New York Times (4/20): It was in 2008 that scientists made their first direct observations of extra solar planets. One of those planets orbited the star Fomalhaut and was quite large, the size of three Jupiter’s. In all, just 50 of 4,151 known extra solar planets have been spotted directly rather than using the transit or changes in the host star’s radial velocity for detection. Now some astronomers are saying follow-up observations of the planet Fomalaut b suggest it likely never existed.
Astronomers might have imaged a second planet around nearby Proxima Centauri and it might have a huge set of rings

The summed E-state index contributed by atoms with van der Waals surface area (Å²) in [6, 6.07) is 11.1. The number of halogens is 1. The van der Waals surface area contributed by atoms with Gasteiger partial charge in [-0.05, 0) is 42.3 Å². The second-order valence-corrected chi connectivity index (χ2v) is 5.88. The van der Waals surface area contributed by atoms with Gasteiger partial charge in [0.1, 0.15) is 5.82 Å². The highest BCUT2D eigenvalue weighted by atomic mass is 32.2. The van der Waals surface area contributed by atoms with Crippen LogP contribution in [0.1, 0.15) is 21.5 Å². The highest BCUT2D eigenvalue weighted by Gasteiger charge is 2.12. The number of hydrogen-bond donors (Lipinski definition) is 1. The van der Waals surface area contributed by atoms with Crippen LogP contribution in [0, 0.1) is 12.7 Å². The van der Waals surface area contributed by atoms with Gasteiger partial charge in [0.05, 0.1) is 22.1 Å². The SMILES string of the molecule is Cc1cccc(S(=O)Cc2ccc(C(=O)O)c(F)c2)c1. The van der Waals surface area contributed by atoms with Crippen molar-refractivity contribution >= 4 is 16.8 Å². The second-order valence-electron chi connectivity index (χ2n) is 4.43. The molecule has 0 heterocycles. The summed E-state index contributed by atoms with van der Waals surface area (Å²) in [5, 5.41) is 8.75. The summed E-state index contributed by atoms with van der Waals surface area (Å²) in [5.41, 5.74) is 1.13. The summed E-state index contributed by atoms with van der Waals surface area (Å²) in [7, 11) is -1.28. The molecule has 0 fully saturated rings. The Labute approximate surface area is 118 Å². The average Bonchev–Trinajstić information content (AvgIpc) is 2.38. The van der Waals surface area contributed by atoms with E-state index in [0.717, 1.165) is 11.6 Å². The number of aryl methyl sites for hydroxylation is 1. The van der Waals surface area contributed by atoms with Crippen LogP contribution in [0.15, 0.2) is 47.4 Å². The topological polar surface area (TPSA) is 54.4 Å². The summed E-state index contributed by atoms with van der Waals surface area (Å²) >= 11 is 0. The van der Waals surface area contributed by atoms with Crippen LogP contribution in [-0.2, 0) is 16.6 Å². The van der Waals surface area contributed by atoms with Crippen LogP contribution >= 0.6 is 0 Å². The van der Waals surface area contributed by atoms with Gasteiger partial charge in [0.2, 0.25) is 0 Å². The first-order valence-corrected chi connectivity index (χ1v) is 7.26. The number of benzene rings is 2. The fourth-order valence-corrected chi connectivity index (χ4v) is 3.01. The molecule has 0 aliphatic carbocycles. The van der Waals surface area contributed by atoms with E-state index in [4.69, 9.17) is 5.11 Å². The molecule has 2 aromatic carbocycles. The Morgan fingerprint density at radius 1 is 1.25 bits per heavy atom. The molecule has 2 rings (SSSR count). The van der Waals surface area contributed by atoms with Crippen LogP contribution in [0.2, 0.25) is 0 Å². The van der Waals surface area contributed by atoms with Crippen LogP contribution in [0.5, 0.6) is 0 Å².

Universe Today (4/20): Proxima Centauri is the closest neighboring star to Earth. And in 2016 astronomers using the European Southern Observatory discovered Proxima hosts a rocky planet, Proxima b, which orbits in the star’s habitable zone. A second planet, a “Super Earth,” was discovered earlier this year using the European Southern Observatory’s Very Large Telescope, and it appears the new discovery, Proxima C, is host to a system of rings, much like Saturn’s.
The President’s space resources executive order: a step in the right direction